Tali Katz said: “As I look out into this massive crowd and look at the Holocaust survivors who once stood here, could you believe that today we would stand here together and sing Israeli songs, together with the Israeli president, the Polish president, and the [IDF] chief of staff? Together, I think, we all represent the victory over Nazism.”

Dr. Shmuel Rosenman, the co-founder and chairman of the March of the Living, said that the marchers were “pledging ‘Never Again’ and committing to build a better world.

“My urgent plea is that I ask each one of you to make a sincere pledge for a better world so that no other nation should experience an Auschwitz,” he said. "The recent intensification of antisemitism and racism from the global community highlights the importance of the March of the Living, which provides vital Holocaust education and helps to perpetuate the memory of victims and heroes of this dark period in history."

Israeli singer Shlomo Artzi, whose parents were Holocaust survivors, passionately performed two haunting songs composed about the Holocaust, causing many in the huge crowd to shed a tear.

“Shalom to everyone, especially the young people and the Holocaust survivors,” Artzi said. “I don’t have the words to describe my feeling here. It’s my first time at this tragic place.

“I want to sing in memory of all those who were here, including my mother, Miriam, who lost her first husband and her son. But in spite of all this, she did not give up on life, married my father, came to Israel, and gave birth to me and my sister, Nava. If there is a chance that my mother and sister, who died this year, are hearing my words, I am sure they are weeping, too.”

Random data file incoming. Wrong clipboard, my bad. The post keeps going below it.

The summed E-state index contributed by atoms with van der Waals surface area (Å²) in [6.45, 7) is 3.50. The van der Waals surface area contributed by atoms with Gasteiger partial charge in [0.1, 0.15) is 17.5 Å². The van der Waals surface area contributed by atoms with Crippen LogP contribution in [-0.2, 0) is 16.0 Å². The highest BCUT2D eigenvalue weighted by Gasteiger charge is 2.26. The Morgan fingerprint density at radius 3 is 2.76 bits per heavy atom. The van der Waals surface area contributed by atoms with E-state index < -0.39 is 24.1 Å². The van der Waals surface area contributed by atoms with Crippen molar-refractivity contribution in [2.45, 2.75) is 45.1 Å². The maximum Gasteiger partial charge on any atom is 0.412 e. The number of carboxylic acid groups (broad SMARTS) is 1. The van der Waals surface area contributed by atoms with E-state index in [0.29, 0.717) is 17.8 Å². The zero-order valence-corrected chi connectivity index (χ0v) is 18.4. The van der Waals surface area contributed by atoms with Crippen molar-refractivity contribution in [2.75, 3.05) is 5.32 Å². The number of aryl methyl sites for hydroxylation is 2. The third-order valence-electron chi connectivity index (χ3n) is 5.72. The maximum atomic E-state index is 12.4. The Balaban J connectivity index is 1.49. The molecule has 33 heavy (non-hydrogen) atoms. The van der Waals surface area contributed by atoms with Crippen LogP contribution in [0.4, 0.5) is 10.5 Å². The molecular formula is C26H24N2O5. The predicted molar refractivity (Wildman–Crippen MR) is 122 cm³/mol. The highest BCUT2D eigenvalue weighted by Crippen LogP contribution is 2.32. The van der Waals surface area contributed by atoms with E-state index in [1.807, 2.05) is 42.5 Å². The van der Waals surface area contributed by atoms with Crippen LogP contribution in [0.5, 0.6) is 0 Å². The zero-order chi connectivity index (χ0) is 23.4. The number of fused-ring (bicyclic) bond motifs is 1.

Six torches were lit in memory of the six million murdered, the Righteous of the Nations, Holocaust survivors and their children, and those who fought in the resistance. They were lit interalia by Duda, Rivlin, IDF Chief of Staff Lt.-Gen. Gadi Eisenkot, Israel Police chief Insp.-Gen. Roni Alsheich, KKL-JNF chairman Danny Atar and Limmud FSU leaders Matthew Bronfman and Aaron Frenkel, whose mother survived Auschwitz-Birkenau.

A seventh torch was lit in honor of the State of Israel, after which the singing of “El Malei Rachamim” was led by IDF Chief Cantor Shai Abramson, while the Kaddish mourners’ prayer was said, tearfully, by Rabbi Lau.